UNICEF: Obesity in PH jumps 400%

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Metro Manila (CNN Philippines) — Malnutrition in the Philippines is on the rise.

Studies show aside from insufficient food intake, malnutrition also stems from overeating.

Middle-income countries including the Philippines, Indonesia, Malaysia, and Thailand face the "double burden of malnutrition," according to a joint report by the United Nations International Children's Emergency Fund (UNICEF), World Health Organization (WHO), and Association of Southeast Asian Nations (ASEAN).

In the Philippines, overweight children below five years old has become rampant, listing a 400% percent increase from 1% in 1992 to 5 percent in 2013.

Meanwhile, wasting, being underweight, and stunting remain high at 8 percent, 20 percent, and 30 percent, respectively.

"Many countries in South East Asia have seen impressive economic gains in the last decade, lifting millions of children out of poverty. However, at the same time we have seen the rise of conditions like obesity, previously associated with high income countries," said Christiane Rudert, Regional Nutrition Adviser for UNICEF East Asia and Pacific.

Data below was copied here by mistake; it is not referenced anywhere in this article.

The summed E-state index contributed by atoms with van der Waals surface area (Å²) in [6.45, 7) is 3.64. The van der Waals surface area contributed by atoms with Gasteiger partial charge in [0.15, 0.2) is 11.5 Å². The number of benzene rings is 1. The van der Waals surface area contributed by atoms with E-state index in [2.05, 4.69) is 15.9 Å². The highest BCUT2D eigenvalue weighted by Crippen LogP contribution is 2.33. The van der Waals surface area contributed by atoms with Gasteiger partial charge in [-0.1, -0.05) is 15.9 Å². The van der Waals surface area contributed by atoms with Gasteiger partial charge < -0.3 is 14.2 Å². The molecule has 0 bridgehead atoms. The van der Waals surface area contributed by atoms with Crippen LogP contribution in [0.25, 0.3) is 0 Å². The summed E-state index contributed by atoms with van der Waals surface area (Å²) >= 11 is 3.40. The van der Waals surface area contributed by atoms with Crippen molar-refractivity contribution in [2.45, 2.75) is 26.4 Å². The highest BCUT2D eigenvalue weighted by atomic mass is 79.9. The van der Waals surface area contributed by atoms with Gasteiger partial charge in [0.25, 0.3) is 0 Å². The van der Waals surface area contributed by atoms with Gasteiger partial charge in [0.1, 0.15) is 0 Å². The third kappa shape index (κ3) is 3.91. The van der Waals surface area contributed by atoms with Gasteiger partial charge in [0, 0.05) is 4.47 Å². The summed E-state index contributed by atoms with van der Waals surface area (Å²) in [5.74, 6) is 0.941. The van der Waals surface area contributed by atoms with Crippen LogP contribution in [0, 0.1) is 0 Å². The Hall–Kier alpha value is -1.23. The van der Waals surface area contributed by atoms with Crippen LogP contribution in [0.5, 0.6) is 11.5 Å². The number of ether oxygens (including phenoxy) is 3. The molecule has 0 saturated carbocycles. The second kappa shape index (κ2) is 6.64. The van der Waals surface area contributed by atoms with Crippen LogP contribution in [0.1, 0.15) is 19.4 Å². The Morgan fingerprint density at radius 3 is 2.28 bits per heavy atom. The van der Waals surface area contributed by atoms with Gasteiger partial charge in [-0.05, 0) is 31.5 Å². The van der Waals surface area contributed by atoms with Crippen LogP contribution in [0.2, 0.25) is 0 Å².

The report claimed stunted growth in early childhood could lead to a greater risk of obesity, as children who experience growth delay in the first 1,000 days of life are more likely to become overweight or obese later in life.

The rise in overweight and obese children is also blamed on the increased consumption of processed food that is high in sugar and fat, as well as physical inactivity and an idle lifestyle.

In 2006, the Philippines lost nearly P2.8 billion due to coronary heart disease, stroke and diabetes. The estimate almost doubled by 2015, according to the report.